Church History Museum Features Work of German Artist Joseph Paul Vorst

Contributed By R. Scott Lloyd, Church News staff writer

  • 15 November 2017

An enlarged photograph at the entrance to the Joseph Paul Vorst: A Retrospective exhibition at the Church History Museum shows the artist next to a work he did that is lost today. Depicting Joseph Smith receiving the Book of Mormon plates from Moroni, it is one of a tiny fraction of Vorst’s works with an overtly Mormon theme, yet his work is pervaded with hints of his LDS faith.  Photo by Charles Baird.

Article Highlights

  • Joseph Paul Vorst was a German-born artist who sought to uplift the suffering through his work.

Born in poverty in Germany and observing the horrors in that country attendant to both world wars, Joseph Paul Vorst became an accomplished artist and joined the Church before immigrating to the United States, where he achieved renown, with his works being exhibited widely and frequently before his 50-year lifespan was cut short in 1947.

An untitled portrait of a farmer created in 1940 by Joseph Paul Vorst exemplifies the Regionalism movement of which he and other Midwestern artists were practitioners. Photo by Charles Baird.

Now, the Church History Museum is staging what Vorst didn’t live long enough to experience in his lifetime: a retrospective exhibition of his artistic work.

Joe and His Mission, a 1941 lithograph by Joseph Paul Vorst, is an oblique allusion to the Prophet Joseph Smith and the artist’s Mormon faith. Photo by Charles Baird.

“This is Vorst’s first retrospective,” said Laura Allred Hurtado, art curator at the museum, in a preview of the exhibition for the Church News. “He worked in so many mediums—painting, drawing, watercolors, murals, mural studies, artists books, linoleum cuts, sketch books, photography, sculpture, etchings, and lithography.”

His style was shaped by two countries, from German expressionism to American scenes, regionalism, and social realism, Hurtado said.

Untitled and undated (Red House) oil on canvas painting by Joseph Paul Vorst. Like fellow artists Edward Hopper or Andrew Wyeth, this painting shows common features of American life. An air of loneliness and moodiness pervades, perhaps as a personal vision for modern America in the depths of economic depression, but the electrical poles in the background are suggestive of the cross and therefore hint at a hopeful redemption. Photo by Charles Baird.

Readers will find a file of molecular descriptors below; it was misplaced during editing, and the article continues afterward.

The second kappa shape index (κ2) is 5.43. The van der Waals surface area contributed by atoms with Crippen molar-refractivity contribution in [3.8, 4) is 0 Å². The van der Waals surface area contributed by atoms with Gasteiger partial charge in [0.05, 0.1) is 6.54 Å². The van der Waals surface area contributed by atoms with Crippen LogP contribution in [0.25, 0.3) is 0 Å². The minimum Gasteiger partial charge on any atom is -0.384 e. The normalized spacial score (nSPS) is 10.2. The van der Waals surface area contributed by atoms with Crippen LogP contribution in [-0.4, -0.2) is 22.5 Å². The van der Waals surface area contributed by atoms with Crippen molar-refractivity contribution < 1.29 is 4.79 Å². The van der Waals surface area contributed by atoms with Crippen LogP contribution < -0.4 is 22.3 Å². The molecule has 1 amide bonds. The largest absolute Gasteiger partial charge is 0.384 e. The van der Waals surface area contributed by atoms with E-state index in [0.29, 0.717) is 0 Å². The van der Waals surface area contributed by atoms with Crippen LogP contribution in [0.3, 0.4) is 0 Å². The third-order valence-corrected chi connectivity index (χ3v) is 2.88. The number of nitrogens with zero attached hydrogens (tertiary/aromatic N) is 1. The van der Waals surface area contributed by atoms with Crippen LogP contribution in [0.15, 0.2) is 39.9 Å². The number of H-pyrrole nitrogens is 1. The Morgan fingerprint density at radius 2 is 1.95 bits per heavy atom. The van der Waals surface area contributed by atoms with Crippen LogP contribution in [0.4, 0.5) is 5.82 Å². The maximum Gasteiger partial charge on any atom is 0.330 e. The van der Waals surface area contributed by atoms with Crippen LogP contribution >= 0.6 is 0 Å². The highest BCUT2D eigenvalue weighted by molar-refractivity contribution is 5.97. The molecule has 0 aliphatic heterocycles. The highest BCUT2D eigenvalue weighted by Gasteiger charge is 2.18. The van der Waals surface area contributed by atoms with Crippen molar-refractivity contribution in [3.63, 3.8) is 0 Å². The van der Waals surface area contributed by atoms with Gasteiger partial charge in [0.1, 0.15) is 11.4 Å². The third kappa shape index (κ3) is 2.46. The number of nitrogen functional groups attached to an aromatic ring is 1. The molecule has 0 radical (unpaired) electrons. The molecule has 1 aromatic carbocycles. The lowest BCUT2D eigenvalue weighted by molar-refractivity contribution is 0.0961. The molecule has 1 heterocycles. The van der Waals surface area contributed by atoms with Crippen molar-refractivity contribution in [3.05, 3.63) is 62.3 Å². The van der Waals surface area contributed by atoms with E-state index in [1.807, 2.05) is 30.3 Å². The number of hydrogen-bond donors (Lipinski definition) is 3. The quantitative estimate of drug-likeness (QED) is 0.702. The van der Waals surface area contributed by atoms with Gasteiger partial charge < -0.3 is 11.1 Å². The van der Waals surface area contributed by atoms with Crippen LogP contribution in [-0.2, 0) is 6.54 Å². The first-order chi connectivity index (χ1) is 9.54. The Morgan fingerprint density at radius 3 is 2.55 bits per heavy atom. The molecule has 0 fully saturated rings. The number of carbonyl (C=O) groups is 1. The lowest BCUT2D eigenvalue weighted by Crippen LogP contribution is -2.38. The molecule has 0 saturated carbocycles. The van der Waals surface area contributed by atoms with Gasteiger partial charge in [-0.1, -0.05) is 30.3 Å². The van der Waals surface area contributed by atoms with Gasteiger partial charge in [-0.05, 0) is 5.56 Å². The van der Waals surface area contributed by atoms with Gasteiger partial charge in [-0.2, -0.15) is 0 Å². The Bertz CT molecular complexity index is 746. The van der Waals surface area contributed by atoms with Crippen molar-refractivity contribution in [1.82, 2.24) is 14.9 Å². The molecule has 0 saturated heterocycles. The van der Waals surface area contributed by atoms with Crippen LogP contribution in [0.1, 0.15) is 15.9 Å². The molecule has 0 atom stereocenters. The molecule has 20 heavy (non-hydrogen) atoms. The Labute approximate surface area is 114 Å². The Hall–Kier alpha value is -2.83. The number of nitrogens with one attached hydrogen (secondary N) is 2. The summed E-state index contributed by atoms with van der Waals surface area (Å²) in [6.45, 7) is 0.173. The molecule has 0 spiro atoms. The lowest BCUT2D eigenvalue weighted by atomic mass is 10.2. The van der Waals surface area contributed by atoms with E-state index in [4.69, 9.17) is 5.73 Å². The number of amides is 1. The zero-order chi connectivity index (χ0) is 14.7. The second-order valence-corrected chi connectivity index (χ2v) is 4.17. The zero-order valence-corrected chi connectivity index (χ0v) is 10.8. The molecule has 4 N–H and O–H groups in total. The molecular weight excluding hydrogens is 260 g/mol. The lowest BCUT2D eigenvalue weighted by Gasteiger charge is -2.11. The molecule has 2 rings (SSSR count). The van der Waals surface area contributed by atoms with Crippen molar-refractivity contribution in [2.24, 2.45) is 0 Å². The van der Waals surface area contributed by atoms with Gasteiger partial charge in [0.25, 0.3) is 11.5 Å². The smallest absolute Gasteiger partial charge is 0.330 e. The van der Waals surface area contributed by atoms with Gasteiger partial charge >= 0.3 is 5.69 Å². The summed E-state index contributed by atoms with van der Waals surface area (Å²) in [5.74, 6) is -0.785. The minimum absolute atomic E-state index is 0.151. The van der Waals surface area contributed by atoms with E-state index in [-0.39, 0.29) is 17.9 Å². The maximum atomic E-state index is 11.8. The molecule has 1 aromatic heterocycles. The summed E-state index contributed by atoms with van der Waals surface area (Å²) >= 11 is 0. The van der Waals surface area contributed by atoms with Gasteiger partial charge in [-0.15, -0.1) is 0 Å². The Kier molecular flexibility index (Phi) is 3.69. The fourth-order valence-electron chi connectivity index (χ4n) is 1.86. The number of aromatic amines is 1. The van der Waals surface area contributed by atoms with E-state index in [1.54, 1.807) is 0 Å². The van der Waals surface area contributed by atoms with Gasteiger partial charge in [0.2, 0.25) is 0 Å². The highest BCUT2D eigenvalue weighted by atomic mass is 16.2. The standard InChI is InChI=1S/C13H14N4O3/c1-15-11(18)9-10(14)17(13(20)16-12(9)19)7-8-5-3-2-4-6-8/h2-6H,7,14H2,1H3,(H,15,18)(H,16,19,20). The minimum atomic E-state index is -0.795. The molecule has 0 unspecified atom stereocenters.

“Our central theme is that he consistently looked to those who were suffering the most—the downtrodden, the oppressed, the underprivileged—and he advocated for them with compassion, hope, and sympathy.”

Such sentiments were consistent with his fervent faith in the Lord Jesus Christ and His restored gospel.

Drought, 1938, oil on canvas, by Joseph Paul Vorst. The Dust Bowl was a consequence of land mismanagement and severe drought on the American prairie. Storms came in three waves—1934, 1936, and 1938–39, forcing tens of thousands of families to abandon their farms. Drought shows a man amid withering crops. He is on his knees, and his teary eyes look to the skies—his desperation is palpable. However, hope emerges. The ominous sky, which is typically a sign of danger, signifies relief to come. Photo by Charles Baird.

That said, he seldom treated Mormon themes directly in his work. An enlarged photograph at the entrance to the museum’s exhibition shows Vorst as a young man next to a painting he made depicting the young Prophet Joseph Smith being visited by the angel Moroni. It is one of the rare Vorst works with an overtly Mormon message.